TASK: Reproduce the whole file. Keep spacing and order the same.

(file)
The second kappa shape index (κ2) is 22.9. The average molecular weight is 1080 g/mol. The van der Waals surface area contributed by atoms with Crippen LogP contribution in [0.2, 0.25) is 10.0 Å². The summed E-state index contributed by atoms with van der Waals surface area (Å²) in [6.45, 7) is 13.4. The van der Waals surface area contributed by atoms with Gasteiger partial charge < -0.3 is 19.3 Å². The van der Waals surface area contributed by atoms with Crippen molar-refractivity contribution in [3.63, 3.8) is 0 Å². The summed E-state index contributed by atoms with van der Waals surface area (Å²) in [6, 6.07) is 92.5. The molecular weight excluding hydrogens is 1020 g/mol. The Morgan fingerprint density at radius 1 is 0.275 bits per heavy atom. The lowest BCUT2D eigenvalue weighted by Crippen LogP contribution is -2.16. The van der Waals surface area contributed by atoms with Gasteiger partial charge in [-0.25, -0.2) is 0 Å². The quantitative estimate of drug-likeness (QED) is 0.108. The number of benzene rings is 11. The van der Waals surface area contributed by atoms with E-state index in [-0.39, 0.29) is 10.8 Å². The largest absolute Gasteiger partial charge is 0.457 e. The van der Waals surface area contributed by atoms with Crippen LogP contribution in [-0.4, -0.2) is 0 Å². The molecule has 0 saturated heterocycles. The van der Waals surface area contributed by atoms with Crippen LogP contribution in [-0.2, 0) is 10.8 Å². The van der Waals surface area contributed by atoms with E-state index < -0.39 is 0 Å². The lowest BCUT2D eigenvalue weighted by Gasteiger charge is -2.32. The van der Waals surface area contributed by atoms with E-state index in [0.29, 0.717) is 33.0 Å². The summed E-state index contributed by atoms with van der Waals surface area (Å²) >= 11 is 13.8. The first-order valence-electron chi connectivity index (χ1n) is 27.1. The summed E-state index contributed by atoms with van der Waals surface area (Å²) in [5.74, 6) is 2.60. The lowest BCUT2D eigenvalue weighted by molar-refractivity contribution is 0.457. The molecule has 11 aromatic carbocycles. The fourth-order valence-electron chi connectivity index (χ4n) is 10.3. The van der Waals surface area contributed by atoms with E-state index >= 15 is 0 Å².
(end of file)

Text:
The second kappa shape index (κ2) is 22.9. The average molecular weight is 1080 g/mol. The van der Waals surface area contributed by atoms with Crippen LogP contribution in [0.2, 0.25) is 10.0 Å². The summed E-state index contributed by atoms with van der Waals surface area (Å²) in [6.45, 7) is 13.4. The van der Waals surface area contributed by atoms with Gasteiger partial charge < -0.3 is 19.3 Å². The van der Waals surface area contributed by atoms with Crippen molar-refractivity contribution in [3.63, 3.8) is 0 Å². The summed E-state index contributed by atoms with van der Waals surface area (Å²) in [6, 6.07) is 92.5. The molecular weight excluding hydrogens is 1020 g/mol. The Morgan fingerprint density at radius 1 is 0.275 bits per heavy atom. The lowest BCUT2D eigenvalue weighted by Crippen LogP contribution is -2.16. The van der Waals surface area contributed by atoms with Gasteiger partial charge in [-0.25, -0.2) is 0 Å². The quantitative estimate of drug-likeness (QED) is 0.108. The number of benzene rings is 11. The van der Waals surface area contributed by atoms with E-state index in [-0.39, 0.29) is 10.8 Å². The largest absolute Gasteiger partial charge is 0.457 e. The van der Waals surface area contributed by atoms with Crippen LogP contribution in [-0.4, -0.2) is 0 Å². The molecule has 0 saturated heterocycles. The van der Waals surface area contributed by atoms with Crippen LogP contribution in [-0.2, 0) is 10.8 Å². The van der Waals surface area contributed by atoms with E-state index < -0.39 is 0 Å². The lowest BCUT2D eigenvalue weighted by Gasteiger charge is -2.32. The van der Waals surface area contributed by atoms with E-state index in [0.29, 0.717) is 33.0 Å². The summed E-state index contributed by atoms with van der Waals surface area (Å²) >= 11 is 13.8. The first-order valence-electron chi connectivity index (χ1n) is 27.1. The summed E-state index contributed by atoms with van der Waals surface area (Å²) in [5.74, 6) is 2.60. The lowest BCUT2D eigenvalue weighted by molar-refractivity contribution is 0.457. The molecule has 11 aromatic carbocycles. The fourth-order valence-electron chi connectivity index (χ4n) is 10.3. The van der Waals surface area contributed by atoms with E-state index >= 15 is 0 Å².